Gap Years: Waste of Time or Learning Opportunity?
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Now is a time for reflection and important decision-making for many students of the Saint’s community. In just two months, the annual graduation ceremony marks a major transition for this year’s graduating class. This transition, for the majority of the students, is a prelude to their pursuit of higher education. Yet, many are not planning to set foot on a college campus in the near future as they consider taking “a year off” – otherwise known as a “gap year”.
The topic of gap years is still relatively foreign to North American students. Approximately 5% of high school graduates in North America are participating in a gap year, while the percentage is much higher in Scandinavian countries – more than 50% (American Gap Association). Students are attracted by the prospect of taking a year off to often explore a unique interest, work to fund their education, or to simply step out of the academic treadmill of high school. In this article, we explore the benefits and drawbacks of gap years.
Despite the general public’s ambivalence towards gap years, many renowned universities endorse and encourage students to take a year off. In 2000, Harvard University published the article Time Out or Burn Out for the Next Generation as part of the school’s effort to educate high school students on the benefits of gap years. The article argues that gap year participants (or “gappers”) are often “rejuvenated” by taking a break from society’s unhealthy craze for student success. As such, they become a better-motivated and curious student when returning back to school, often performing better academically than their counterparts. Institutions such as Princeton University and the University of North Carolina are now offering scholarships for gappers and others such as Tufts University has created their own gap year programs to connect incoming students with university-backed volunteering opportunities overseas (Time).
“[A gap year] is a wonderful opportunity for some self-reflection, personal growth, experience in specific areas of interest, travel, and to open your eyes,” says Mrs. Sheena Matthews, a current university counselor at St. George’s. “We are in a position of privilege to choose our own path in life… and to automatically go to college is not using it properly – [one] must go to university knowing why [he or she] must go to university”. Matthews recounts the story of a previous St. George’s graduate, whose path in university completely changed after discovering his passion for music while on a gap year.
Delaying university is not a foreign concept for many students across the globe. In Singapore and South Korea, students are required to fulfill one year of military service before entering college. Such a norm does not exist in Canada and students have freedom of choice in their immediate life after graduation.
Yet, the gap year continues to be an anxiety-inducing topic for parents. Without proper planning, students are at risk of spending their year unproductively, which is a reason of regret for some gappers. It may be easy for students to be tempted by the prospect of skipping a year of school simply to have fun, missing the greater aim for growth.
Since Obama’s daughter Malia announced her decision to defer her Harvard admission last May, the gap year has come under scrutiny, being seen by the general public as elitist (The New York Times). The reality is that gap years are not cheap, with travel and program costs sometimes totaling up to $30,000 (Time). Due to the high cost, many families are not able to fund gap year experiences.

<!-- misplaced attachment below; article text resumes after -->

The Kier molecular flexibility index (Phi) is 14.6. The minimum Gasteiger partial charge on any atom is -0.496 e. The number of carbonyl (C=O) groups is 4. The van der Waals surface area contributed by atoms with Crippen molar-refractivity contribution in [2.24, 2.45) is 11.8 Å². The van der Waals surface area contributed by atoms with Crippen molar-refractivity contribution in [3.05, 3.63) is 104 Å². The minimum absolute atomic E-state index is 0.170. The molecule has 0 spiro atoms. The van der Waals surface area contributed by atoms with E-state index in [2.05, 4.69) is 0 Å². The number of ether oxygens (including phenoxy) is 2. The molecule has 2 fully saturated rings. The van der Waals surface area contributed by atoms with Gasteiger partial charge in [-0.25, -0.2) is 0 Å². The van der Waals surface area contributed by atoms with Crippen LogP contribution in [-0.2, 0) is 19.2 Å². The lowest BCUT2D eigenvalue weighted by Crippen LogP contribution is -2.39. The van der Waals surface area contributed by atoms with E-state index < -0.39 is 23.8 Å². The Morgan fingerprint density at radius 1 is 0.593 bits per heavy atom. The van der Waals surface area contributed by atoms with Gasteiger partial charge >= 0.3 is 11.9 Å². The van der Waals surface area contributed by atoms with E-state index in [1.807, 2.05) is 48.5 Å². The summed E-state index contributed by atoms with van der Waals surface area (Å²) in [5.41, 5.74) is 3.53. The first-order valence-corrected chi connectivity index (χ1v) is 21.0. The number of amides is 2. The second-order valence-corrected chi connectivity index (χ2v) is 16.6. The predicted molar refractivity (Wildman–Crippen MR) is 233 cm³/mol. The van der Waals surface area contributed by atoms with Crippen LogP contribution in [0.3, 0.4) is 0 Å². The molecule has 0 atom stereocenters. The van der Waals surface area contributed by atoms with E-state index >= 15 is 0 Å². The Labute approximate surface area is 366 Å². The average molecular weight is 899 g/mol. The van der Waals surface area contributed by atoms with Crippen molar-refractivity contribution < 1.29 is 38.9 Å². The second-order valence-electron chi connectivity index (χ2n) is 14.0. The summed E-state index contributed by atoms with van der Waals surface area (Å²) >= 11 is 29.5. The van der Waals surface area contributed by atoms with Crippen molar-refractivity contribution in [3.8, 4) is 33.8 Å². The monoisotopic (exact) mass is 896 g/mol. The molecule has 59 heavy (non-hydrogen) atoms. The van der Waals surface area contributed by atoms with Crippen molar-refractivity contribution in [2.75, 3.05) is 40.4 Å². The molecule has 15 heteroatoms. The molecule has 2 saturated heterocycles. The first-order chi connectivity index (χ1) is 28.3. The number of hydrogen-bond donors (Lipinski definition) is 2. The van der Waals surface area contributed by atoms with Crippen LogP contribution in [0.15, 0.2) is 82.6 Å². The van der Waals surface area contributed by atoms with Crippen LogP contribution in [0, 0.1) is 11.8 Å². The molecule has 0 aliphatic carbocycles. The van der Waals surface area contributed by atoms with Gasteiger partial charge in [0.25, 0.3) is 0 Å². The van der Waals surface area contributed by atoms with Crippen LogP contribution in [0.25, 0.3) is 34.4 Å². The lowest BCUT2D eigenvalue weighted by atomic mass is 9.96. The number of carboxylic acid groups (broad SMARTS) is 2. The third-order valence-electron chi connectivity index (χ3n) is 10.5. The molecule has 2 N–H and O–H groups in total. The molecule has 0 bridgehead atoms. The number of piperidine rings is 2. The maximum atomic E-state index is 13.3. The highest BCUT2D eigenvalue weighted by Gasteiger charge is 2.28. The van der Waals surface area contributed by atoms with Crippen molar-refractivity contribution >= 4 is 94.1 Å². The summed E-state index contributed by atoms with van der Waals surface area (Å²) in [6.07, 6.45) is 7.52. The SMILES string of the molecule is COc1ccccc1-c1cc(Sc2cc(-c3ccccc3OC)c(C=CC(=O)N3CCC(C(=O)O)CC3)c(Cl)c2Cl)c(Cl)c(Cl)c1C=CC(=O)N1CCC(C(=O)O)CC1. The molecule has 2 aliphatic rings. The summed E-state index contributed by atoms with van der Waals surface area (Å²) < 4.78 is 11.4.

“Some students view a gap year as a way to get into a ‘better’ college than those that would have admitted them straight from high school,” states Sally Rubenstone, a Resident Dean on the popular college forum for high school students, College Confidential. “Typically, this is NOT an effective strategy. Most colleges base their decisions primarily on academic factors, so if your year away does not include taking classes then don’t expect it to offer a back-door route to a top-choice college.” Yet, Rubenstone also acknowledges that cases occur where admissions officers are sufficiently impressed by a student’s gap year activities to grant an offer of admission. For students who intend to apply to college during a gap year, the Dean stresses the importance of choosing activities wisely so that colleges see it as worthwhile, such as pursuing a unique passion.
For those who are in the process of planning a gap year, it is prudent to continue applying to universities during senior year. Most institutions grant admission deferrals to students who express interest in participating in a meaningful year off. However, with great freedom comes great responsibility, and students must conduct sufficient research while planning his or her year, being careful not to fall for flashy promotional material from gap year “specialists”. Costs should also be a consideration, especially for families; fortunately, many low-cost opportunities exist from organizations such as AmeriCorps, City Year, or WWOOF that fund room and board for participants (Time).
Ultimately, it is up to the student whether he or she wishes to become a gapper. Taking time off is not for everyone, however, for many, it is a fantastic opportunity for learning. It should be remembered that a year away from school is not a year wasted – it can be a year of growth and reflection.
Video Interview: Michael L’s Short Film, Golden Hour, can be viewed at https://youtu.be/R85T2ex-Sjg